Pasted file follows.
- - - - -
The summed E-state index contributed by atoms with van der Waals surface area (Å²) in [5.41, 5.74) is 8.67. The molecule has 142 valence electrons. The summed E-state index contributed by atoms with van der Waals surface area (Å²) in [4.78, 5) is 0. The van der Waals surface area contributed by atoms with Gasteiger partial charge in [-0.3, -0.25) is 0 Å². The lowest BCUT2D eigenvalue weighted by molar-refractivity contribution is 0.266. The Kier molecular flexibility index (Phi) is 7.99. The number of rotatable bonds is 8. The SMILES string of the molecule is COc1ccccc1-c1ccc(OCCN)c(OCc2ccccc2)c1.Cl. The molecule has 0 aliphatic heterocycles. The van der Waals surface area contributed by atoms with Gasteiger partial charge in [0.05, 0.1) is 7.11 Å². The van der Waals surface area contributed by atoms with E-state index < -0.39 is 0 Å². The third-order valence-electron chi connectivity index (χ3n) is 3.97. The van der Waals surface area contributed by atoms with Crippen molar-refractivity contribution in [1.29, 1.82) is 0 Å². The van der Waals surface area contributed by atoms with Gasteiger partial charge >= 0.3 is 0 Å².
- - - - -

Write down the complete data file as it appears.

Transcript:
The summed E-state index contributed by atoms with van der Waals surface area (Å²) in [5.41, 5.74) is 8.67. The molecule has 142 valence electrons. The summed E-state index contributed by atoms with van der Waals surface area (Å²) in [4.78, 5) is 0. The van der Waals surface area contributed by atoms with Gasteiger partial charge in [-0.3, -0.25) is 0 Å². The lowest BCUT2D eigenvalue weighted by molar-refractivity contribution is 0.266. The Kier molecular flexibility index (Phi) is 7.99. The number of rotatable bonds is 8. The SMILES string of the molecule is COc1ccccc1-c1ccc(OCCN)c(OCc2ccccc2)c1.Cl. The molecule has 0 aliphatic heterocycles. The van der Waals surface area contributed by atoms with Gasteiger partial charge in [0.05, 0.1) is 7.11 Å². The van der Waals surface area contributed by atoms with E-state index < -0.39 is 0 Å². The third-order valence-electron chi connectivity index (χ3n) is 3.97. The van der Waals surface area contributed by atoms with Crippen molar-refractivity contribution in [1.29, 1.82) is 0 Å². The van der Waals surface area contributed by atoms with Gasteiger partial charge >= 0.3 is 0 Å².